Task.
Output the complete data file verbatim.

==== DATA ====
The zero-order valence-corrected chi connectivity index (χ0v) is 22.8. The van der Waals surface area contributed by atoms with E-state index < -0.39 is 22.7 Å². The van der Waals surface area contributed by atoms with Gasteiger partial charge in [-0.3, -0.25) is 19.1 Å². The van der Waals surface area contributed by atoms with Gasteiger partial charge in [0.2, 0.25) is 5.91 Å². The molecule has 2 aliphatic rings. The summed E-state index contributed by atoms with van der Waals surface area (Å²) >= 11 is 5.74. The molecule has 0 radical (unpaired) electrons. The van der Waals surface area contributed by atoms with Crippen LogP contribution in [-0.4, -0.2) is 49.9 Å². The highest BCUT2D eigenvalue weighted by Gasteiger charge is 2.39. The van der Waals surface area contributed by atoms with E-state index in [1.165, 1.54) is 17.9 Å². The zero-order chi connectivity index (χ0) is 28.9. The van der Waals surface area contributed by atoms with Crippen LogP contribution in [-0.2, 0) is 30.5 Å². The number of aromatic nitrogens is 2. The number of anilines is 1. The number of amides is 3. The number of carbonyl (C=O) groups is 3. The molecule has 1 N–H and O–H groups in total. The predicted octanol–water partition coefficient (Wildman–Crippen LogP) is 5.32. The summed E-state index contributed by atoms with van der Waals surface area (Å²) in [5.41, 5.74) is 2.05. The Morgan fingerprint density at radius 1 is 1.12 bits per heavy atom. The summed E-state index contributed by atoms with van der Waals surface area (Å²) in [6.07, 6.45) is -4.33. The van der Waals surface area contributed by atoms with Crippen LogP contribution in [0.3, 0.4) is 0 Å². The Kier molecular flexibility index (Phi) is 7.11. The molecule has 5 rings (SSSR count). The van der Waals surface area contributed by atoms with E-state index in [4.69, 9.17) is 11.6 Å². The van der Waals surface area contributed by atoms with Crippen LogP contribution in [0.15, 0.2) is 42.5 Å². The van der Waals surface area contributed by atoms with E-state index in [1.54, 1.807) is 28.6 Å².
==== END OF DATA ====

The zero-order valence-corrected chi connectivity index (χ0v) is 22.8. The van der Waals surface area contributed by atoms with E-state index < -0.39 is 22.7 Å². The van der Waals surface area contributed by atoms with Gasteiger partial charge in [-0.3, -0.25) is 19.1 Å². The van der Waals surface area contributed by atoms with Gasteiger partial charge in [0.2, 0.25) is 5.91 Å². The molecule has 2 aliphatic rings. The summed E-state index contributed by atoms with van der Waals surface area (Å²) >= 11 is 5.74. The molecule has 0 radical (unpaired) electrons. The van der Waals surface area contributed by atoms with Crippen LogP contribution in [-0.4, -0.2) is 49.9 Å². The highest BCUT2D eigenvalue weighted by Gasteiger charge is 2.39. The van der Waals surface area contributed by atoms with E-state index in [1.165, 1.54) is 17.9 Å². The zero-order chi connectivity index (χ0) is 28.9. The van der Waals surface area contributed by atoms with Crippen LogP contribution in [-0.2, 0) is 30.5 Å². The number of aromatic nitrogens is 2. The number of anilines is 1. The number of amides is 3. The number of carbonyl (C=O) groups is 3. The molecule has 1 N–H and O–H groups in total. The predicted octanol–water partition coefficient (Wildman–Crippen LogP) is 5.32. The summed E-state index contributed by atoms with van der Waals surface area (Å²) in [5.41, 5.74) is 2.05. The Morgan fingerprint density at radius 1 is 1.12 bits per heavy atom. The summed E-state index contributed by atoms with van der Waals surface area (Å²) in [6.07, 6.45) is -4.33. The van der Waals surface area contributed by atoms with Crippen LogP contribution in [0.3, 0.4) is 0 Å². The Kier molecular flexibility index (Phi) is 7.11. The molecule has 5 rings (SSSR count). The van der Waals surface area contributed by atoms with E-state index in [4.69, 9.17) is 11.6 Å². The van der Waals surface area contributed by atoms with Crippen LogP contribution in [0.15, 0.2) is 42.5 Å². The van der Waals surface area contributed by atoms with E-state index in [1.54, 1.807) is 28.6 Å².